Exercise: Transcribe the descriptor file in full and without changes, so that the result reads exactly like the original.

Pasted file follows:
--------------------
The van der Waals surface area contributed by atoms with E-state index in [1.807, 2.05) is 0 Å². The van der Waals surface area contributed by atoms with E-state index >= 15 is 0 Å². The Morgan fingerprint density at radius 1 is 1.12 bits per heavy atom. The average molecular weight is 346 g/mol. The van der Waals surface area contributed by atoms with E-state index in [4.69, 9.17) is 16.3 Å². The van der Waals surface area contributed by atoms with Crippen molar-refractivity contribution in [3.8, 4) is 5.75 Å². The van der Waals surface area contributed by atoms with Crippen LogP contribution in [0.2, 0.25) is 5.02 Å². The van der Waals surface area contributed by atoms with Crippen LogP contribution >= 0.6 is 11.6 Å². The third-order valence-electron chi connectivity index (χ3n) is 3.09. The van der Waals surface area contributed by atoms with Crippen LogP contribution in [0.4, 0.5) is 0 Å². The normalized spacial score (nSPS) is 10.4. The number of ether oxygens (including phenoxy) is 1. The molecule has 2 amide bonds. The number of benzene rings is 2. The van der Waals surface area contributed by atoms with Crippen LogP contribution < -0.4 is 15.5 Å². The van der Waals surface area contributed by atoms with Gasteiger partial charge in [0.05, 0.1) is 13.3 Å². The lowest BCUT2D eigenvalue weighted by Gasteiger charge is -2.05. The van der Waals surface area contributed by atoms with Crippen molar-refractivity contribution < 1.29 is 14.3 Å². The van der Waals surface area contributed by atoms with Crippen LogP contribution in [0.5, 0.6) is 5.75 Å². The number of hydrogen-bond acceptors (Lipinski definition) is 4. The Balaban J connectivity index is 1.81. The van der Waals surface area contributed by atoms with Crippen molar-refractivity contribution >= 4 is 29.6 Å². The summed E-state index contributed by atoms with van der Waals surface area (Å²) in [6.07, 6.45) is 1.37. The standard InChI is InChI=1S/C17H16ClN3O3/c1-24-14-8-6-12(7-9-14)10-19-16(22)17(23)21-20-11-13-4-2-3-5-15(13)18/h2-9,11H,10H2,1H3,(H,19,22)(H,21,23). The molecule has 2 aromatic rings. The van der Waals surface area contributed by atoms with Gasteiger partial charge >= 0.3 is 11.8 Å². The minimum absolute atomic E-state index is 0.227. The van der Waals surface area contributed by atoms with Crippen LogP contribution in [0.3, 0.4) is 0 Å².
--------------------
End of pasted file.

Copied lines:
The van der Waals surface area contributed by atoms with E-state index in [1.807, 2.05) is 0 Å². The van der Waals surface area contributed by atoms with E-state index >= 15 is 0 Å². The Morgan fingerprint density at radius 1 is 1.12 bits per heavy atom. The average molecular weight is 346 g/mol. The van der Waals surface area contributed by atoms with E-state index in [4.69, 9.17) is 16.3 Å². The van der Waals surface area contributed by atoms with Crippen molar-refractivity contribution in [3.8, 4) is 5.75 Å². The van der Waals surface area contributed by atoms with Crippen LogP contribution in [0.2, 0.25) is 5.02 Å². The van der Waals surface area contributed by atoms with Crippen LogP contribution >= 0.6 is 11.6 Å². The third-order valence-electron chi connectivity index (χ3n) is 3.09. The van der Waals surface area contributed by atoms with Crippen LogP contribution in [0.4, 0.5) is 0 Å². The normalized spacial score (nSPS) is 10.4. The number of ether oxygens (including phenoxy) is 1. The molecule has 2 amide bonds. The number of benzene rings is 2. The van der Waals surface area contributed by atoms with Crippen LogP contribution < -0.4 is 15.5 Å². The van der Waals surface area contributed by atoms with Gasteiger partial charge in [0.05, 0.1) is 13.3 Å². The lowest BCUT2D eigenvalue weighted by Gasteiger charge is -2.05. The van der Waals surface area contributed by atoms with Crippen molar-refractivity contribution < 1.29 is 14.3 Å². The van der Waals surface area contributed by atoms with Crippen LogP contribution in [0.5, 0.6) is 5.75 Å². The number of hydrogen-bond acceptors (Lipinski definition) is 4. The Balaban J connectivity index is 1.81. The van der Waals surface area contributed by atoms with Crippen molar-refractivity contribution >= 4 is 29.6 Å². The summed E-state index contributed by atoms with van der Waals surface area (Å²) in [6.07, 6.45) is 1.37. The standard InChI is InChI=1S/C17H16ClN3O3/c1-24-14-8-6-12(7-9-14)10-19-16(22)17(23)21-20-11-13-4-2-3-5-15(13)18/h2-9,11H,10H2,1H3,(H,19,22)(H,21,23). The molecule has 2 aromatic rings. The van der Waals surface area contributed by atoms with Gasteiger partial charge >= 0.3 is 11.8 Å². The minimum absolute atomic E-state index is 0.227. The van der Waals surface area contributed by atoms with Crippen LogP contribution in [0.3, 0.4) is 0 Å².